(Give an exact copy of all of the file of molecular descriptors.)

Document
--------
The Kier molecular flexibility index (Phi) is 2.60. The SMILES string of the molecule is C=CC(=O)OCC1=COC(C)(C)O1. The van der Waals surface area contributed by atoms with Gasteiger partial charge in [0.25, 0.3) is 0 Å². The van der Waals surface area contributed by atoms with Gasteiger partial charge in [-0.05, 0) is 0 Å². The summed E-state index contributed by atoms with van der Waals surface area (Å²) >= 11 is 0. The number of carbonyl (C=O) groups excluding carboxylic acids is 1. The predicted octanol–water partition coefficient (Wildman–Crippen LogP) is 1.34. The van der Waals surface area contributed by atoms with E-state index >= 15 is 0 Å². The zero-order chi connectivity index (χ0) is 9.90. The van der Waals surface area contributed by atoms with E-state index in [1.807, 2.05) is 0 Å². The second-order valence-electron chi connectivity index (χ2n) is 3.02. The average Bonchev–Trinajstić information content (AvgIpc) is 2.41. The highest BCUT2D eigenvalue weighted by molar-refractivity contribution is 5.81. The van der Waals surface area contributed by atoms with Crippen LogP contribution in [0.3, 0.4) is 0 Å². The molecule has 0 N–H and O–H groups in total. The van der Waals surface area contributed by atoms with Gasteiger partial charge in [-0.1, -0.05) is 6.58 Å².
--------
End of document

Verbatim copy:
The Kier molecular flexibility index (Phi) is 2.60. The SMILES string of the molecule is C=CC(=O)OCC1=COC(C)(C)O1. The van der Waals surface area contributed by atoms with Gasteiger partial charge in [0.25, 0.3) is 0 Å². The van der Waals surface area contributed by atoms with Gasteiger partial charge in [-0.05, 0) is 0 Å². The summed E-state index contributed by atoms with van der Waals surface area (Å²) >= 11 is 0. The number of carbonyl (C=O) groups excluding carboxylic acids is 1. The predicted octanol–water partition coefficient (Wildman–Crippen LogP) is 1.34. The van der Waals surface area contributed by atoms with E-state index >= 15 is 0 Å². The zero-order chi connectivity index (χ0) is 9.90. The van der Waals surface area contributed by atoms with E-state index in [1.807, 2.05) is 0 Å². The second-order valence-electron chi connectivity index (χ2n) is 3.02. The average Bonchev–Trinajstić information content (AvgIpc) is 2.41. The highest BCUT2D eigenvalue weighted by molar-refractivity contribution is 5.81. The van der Waals surface area contributed by atoms with Crippen LogP contribution in [0.3, 0.4) is 0 Å². The molecule has 0 N–H and O–H groups in total. The van der Waals surface area contributed by atoms with Gasteiger partial charge in [-0.1, -0.05) is 6.58 Å².